By Aziza Nofal
Incarcerated Palestinian novelist and activist Walid Daqqa’s family and supporters are worried about his deteriorating health in prison. Last year he was diagnosed with cancer, but Israeli authorities have refused to release him.
Despite his suffering, the 61-year-old has defied Israeli prison authorities.
“In general, my son or daughter, my newborn, whom I will name Milad, may compose a tune that has not yet been composed. He or she might become an astronomer or discover a cure for cancer. Perhaps he or she will achieve what our generations have failed to do, that is, find a solution to the conflict so that there is real peace and security rather than your imaginary security,” Daqqa said during his trial after he smuggled his sperm out of prison that was used to conceive his wife Sana Salameh.
Salameh gave birth to their daughter Milad in 2020. By fathering Milad, Daqqa was able to defy Israeli jail authorities, who prevented him from meeting his wife even though Israeli laws allow the conception of children in jail.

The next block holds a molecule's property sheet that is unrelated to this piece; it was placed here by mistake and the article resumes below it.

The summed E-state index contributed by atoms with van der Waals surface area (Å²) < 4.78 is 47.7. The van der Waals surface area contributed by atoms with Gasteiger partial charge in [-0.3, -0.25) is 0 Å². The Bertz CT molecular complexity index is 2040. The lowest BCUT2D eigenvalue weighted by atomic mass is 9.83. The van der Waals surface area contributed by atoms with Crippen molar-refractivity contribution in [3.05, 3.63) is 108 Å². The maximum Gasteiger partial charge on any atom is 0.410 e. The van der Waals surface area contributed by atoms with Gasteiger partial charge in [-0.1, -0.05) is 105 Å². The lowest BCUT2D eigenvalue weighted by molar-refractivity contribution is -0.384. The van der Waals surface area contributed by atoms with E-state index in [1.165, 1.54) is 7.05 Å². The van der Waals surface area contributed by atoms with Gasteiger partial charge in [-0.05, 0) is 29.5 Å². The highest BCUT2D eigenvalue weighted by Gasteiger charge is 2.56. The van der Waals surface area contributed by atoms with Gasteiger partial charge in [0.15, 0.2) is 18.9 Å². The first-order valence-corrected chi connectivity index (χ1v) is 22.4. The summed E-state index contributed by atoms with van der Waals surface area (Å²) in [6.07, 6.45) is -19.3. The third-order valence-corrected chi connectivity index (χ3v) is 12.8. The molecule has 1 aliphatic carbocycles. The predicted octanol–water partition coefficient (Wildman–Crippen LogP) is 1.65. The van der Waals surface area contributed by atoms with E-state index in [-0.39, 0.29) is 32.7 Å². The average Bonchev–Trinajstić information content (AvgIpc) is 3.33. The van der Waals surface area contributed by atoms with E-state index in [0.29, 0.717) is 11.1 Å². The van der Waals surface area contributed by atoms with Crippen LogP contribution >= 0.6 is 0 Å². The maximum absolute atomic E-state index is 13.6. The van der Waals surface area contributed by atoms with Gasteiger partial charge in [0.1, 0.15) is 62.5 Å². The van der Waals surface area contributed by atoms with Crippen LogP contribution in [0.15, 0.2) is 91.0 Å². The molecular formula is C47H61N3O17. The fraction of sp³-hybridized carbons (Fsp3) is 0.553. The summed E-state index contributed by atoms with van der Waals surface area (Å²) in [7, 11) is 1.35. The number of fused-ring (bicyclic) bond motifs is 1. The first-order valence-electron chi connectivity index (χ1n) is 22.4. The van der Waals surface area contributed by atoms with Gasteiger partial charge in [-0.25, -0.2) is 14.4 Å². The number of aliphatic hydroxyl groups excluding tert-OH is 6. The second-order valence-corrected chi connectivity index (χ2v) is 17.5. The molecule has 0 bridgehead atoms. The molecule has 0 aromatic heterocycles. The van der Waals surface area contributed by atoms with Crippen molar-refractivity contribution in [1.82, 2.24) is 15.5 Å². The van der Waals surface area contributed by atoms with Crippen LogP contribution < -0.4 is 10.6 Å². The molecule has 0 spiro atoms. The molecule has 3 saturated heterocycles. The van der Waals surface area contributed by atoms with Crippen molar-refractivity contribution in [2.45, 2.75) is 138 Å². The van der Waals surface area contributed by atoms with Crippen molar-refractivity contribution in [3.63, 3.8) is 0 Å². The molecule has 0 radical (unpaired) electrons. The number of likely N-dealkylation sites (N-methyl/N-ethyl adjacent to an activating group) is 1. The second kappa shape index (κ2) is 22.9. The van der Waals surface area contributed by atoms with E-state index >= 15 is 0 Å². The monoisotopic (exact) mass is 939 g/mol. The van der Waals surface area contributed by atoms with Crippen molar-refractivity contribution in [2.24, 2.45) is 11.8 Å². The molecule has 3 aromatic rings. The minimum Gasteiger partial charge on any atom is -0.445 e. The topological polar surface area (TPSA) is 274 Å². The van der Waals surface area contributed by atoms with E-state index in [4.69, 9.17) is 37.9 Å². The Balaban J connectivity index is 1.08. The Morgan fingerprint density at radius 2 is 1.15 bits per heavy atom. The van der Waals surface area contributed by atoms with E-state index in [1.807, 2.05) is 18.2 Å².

Daqqa married Salameh in 1999 while serving a 37-year sentence for his involvement in the killing of an Israeli soldier. He was set to be released in February after completing his jail term, but his sentence was extended for two years for smuggling mobile phones.
Israel has made an example of Daqqa for his defiance by also preventing him from receiving appropriate treatment and early release due to his deteriorating health.
He was diagnosed with advanced bone marrow cancer in December 2022 and declared in urgent need of a transplant, but has not yet had a transplant.
On May 22, Daqqa was transferred to the intensive care unit at the Assaf Harofeh hospital south of Tel Aviv due to further health complications. But three days later, Israeli authorities transferred him back to the Ramleh prison’s clinic in Israel, which is notorious for its difficult conditions, despite calls by rights groups to keep him hospitalised for constant monitoring and treatment if he is not released.
His imprisonment also violates the 1993 Oslo Accords, which had a clause for the release of all Palestinian prisoners detained prior to the signing of the agreement.